4. Other enforcement options

The employer can be required to comply with the obligation to introduce working time recording in various ways:

  • The supervisory authority (usually the Commercial Regulatory Authority (Gewerbeaufsichtsamt)) is authorized to issue orders to this effect.
  • In the Federal Labor Court’s view, the works council does not have the right to initiate the introduction of working time recording. However, it is to be expected that co-determination will still not stop at the questions of the exact design of such recording. It is unlikely that the employer will be allowed to determine the issue of working time recording entirely on its own in the future. It remains to be seen to what extent the Federal Labor Court will address the distinction in the reasons for the ruling.
  • Employees can also demand that working time recording be set up on the basis of § 618 of the German Civil Code (BGB).

A claim for damages may arise from § 618 BGB. In this context, employees for whom no recording of their working hours exists may in future benefit from an easing of the burden of proof. This is an incentive for employers to take the initiative.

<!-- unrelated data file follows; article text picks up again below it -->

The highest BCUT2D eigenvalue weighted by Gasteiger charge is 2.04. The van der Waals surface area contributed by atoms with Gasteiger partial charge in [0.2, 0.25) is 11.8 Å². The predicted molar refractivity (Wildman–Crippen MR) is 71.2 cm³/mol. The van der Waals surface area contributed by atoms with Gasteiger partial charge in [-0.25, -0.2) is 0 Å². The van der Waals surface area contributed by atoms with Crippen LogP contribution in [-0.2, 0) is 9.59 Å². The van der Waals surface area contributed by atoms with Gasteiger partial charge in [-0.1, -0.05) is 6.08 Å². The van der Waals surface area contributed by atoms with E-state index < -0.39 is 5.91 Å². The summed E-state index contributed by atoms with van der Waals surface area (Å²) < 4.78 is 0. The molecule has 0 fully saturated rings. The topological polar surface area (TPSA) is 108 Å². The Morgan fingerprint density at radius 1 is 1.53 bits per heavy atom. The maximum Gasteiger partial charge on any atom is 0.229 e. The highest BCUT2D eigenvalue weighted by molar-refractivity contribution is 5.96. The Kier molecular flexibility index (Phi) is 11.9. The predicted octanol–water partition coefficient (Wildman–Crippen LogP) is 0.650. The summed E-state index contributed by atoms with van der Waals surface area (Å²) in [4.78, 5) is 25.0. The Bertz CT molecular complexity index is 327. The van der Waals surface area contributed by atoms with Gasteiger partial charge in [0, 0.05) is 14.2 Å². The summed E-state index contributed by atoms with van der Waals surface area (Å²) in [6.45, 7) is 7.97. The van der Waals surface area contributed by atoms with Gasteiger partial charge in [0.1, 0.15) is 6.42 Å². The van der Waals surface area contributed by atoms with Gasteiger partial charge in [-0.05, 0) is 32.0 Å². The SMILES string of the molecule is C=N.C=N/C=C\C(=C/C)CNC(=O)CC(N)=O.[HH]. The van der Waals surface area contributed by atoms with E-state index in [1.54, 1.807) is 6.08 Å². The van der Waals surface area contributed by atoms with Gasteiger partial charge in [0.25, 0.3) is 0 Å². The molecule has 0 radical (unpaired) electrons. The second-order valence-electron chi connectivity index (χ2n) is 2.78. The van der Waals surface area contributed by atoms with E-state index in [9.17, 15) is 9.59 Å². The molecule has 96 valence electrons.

5. Claims for overtime pay

However, the absence of a working time recording system does not alleviate the burden of demonstration and proof in the context of an action for the payment of overtime – according to the current case law of the Federal Labor Court (judgement of May 4, 2022, case ref. 5 AZR 359/21). The employee claiming overtime pay cannot therefore refrain from explaining when he or she worked which hours as required. The Fifth Senate of the Federal Labor Court rejected the notion that, in the absence of a record of working hours, the employee's statements on this issue must be assumed to be correct. This is already logical because working time that is considered as such according to the laws on occupational health and safety is not necessarily identical to working time that is subject to remuneration.

Nevertheless, employees will naturally be tempted to refer to the documentation of working time from the area of occupational health and safety if they want to claim remuneration for overtime. Whether and to what extent there is an overlap is regularly also a question of the provisions of the employment contract. Therefore, following the current legal developments, it is all the more advisable to think about specific regulations in the employment contract on overtime compensation and on the assessment of travel and on-call time, if this is not already regulated by company agreements or collective agreements.